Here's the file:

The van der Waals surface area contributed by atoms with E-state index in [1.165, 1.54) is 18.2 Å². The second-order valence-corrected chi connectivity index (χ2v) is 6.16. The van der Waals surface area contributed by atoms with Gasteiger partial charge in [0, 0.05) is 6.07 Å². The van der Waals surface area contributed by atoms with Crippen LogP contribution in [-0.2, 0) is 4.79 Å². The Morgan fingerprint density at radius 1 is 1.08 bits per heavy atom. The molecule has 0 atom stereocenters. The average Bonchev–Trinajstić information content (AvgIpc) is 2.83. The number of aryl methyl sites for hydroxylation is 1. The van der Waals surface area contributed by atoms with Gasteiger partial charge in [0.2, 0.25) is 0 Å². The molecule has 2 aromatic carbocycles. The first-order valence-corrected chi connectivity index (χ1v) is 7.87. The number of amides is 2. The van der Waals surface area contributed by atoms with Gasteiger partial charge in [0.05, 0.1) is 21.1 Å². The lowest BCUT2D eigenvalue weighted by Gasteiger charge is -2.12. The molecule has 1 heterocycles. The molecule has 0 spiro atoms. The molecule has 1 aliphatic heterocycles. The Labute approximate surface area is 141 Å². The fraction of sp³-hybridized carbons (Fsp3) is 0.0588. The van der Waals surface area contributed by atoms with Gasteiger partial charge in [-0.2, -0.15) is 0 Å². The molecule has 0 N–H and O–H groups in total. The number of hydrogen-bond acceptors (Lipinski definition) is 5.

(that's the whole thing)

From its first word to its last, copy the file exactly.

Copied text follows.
The van der Waals surface area contributed by atoms with E-state index in [1.165, 1.54) is 18.2 Å². The second-order valence-corrected chi connectivity index (χ2v) is 6.16. The van der Waals surface area contributed by atoms with Gasteiger partial charge in [0, 0.05) is 6.07 Å². The van der Waals surface area contributed by atoms with Crippen LogP contribution in [-0.2, 0) is 4.79 Å². The Morgan fingerprint density at radius 1 is 1.08 bits per heavy atom. The molecule has 0 atom stereocenters. The average Bonchev–Trinajstić information content (AvgIpc) is 2.83. The number of aryl methyl sites for hydroxylation is 1. The van der Waals surface area contributed by atoms with Gasteiger partial charge in [0.2, 0.25) is 0 Å². The molecule has 2 aromatic carbocycles. The first-order valence-corrected chi connectivity index (χ1v) is 7.87. The number of amides is 2. The van der Waals surface area contributed by atoms with Gasteiger partial charge in [0.05, 0.1) is 21.1 Å². The lowest BCUT2D eigenvalue weighted by Gasteiger charge is -2.12. The molecule has 1 heterocycles. The molecule has 0 spiro atoms. The molecule has 1 aliphatic heterocycles. The Labute approximate surface area is 141 Å². The fraction of sp³-hybridized carbons (Fsp3) is 0.0588. The van der Waals surface area contributed by atoms with Gasteiger partial charge in [-0.2, -0.15) is 0 Å². The molecule has 0 N–H and O–H groups in total. The number of hydrogen-bond acceptors (Lipinski definition) is 5.